closeup of the hancduffed hands of a person patterned as the gay pride flag

Teaching LGBTQ+ History: Queer Women’s Experiences in Prison

This instructional guide is the first in a series of curricular content related to the Reveal Digital American Prison Newspaper collection on JSTOR.
Portrait of a baby in a light coloured stroller

The Imperative to Buy the Best Stroller

The baby stroller is only the most visible symbol of the ethos of consumer capitalism that saturates American pregnancy and parenthood.
Studio portrait of Mourning Dove

Christine Quintasket

Better known by the pen name Mourning Dove, Quintasket was a leader and activist who used her position as a public intellectual to fight for Colville rights.
Source: http://beeld.teylersmuseum.nl/Digital_Library/Emags/149b_439-2/pubData/source/images/zoompages/zoompage86.jpg

Plant of the Month: Sunflower

With the invasion of Ukraine, it seemed like sunflowers suddenly appeared on the political landscape. Yet they’ve long held symbolic and economic value in Europe.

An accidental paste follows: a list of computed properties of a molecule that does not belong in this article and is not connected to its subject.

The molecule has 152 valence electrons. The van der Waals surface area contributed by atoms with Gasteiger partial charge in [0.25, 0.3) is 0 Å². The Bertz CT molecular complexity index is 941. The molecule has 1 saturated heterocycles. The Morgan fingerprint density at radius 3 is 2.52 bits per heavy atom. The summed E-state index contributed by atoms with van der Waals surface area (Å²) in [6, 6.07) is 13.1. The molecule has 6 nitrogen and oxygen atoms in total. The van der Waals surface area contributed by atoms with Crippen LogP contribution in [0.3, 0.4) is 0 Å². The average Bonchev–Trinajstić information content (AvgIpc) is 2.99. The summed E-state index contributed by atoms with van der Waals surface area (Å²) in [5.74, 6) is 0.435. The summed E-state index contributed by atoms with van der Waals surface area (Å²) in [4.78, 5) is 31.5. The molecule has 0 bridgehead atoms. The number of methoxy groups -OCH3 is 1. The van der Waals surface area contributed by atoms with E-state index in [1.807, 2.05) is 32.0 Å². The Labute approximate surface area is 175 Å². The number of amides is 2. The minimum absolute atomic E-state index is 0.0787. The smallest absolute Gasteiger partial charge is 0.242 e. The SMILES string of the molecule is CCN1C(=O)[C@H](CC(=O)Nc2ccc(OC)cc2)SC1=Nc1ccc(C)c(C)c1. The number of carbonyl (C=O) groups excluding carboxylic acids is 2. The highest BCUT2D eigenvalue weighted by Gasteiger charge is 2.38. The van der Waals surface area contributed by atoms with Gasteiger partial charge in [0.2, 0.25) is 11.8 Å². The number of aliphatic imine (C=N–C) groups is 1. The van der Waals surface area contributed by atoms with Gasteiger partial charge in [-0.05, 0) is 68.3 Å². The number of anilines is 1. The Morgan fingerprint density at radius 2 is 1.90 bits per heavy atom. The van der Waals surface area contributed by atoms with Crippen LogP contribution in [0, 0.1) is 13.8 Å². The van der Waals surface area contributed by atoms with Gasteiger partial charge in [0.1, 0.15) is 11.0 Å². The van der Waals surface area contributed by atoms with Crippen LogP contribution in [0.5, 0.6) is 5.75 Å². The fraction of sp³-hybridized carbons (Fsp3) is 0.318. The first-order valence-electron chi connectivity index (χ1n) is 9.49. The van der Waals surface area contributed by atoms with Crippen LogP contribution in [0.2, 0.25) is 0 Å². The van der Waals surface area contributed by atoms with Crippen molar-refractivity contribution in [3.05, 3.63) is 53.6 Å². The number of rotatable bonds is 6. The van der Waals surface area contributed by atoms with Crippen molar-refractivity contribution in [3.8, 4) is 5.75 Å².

A farm, Bethel, Vt.by John Collier, 1943

J. B. Jackson and the Ordinary American Landscape

Jackson’s creative mind analyzed the landscapes of everyday life to understand the modest worlds—present and past—of regular people.
The Rosetta Stone

Jean-François Champollion Deciphers the Rosetta Stone

On September 27, 1822, the French philologist announced that he’d decrypted the key that would unlock Egypt’s ancient past.
Wilbur, left, and Orville Wright sit on the porch steps of their Dayton, Ohio, home in June 1909.

The Wright Brothers: Babysitters Extraordinaire

Wilbur and Orville Wright may not have been “first in flight,” but they were first in taking care of their nieces and nephews on the weekends.
The destruction of Smyrna

September 1922: The Great Fire of Smyrna

A hundred years after the cosmopolitan city burnt to the ground, the truth about who started the fire and why remains a point of contention.
Japanese double folio clock (Wadokei)

A Tale of Two Times: Edo Japan Encounters the European Clock

In country that followed a time-keeping system with variable hours, the fixed-hour clock of the Europeans had only symbolic value.
Federal Theatre Project presents "The drunkard or the fallen saved" Originally produced by P.T. Barnum in his museum

Temperance Melodrama on the Nineteenth-Century Stage

Produced by the master entertainer P. T. Barnum, a melodrama about the dangers of alcohol was the first show to run for a hundred performances in New York City.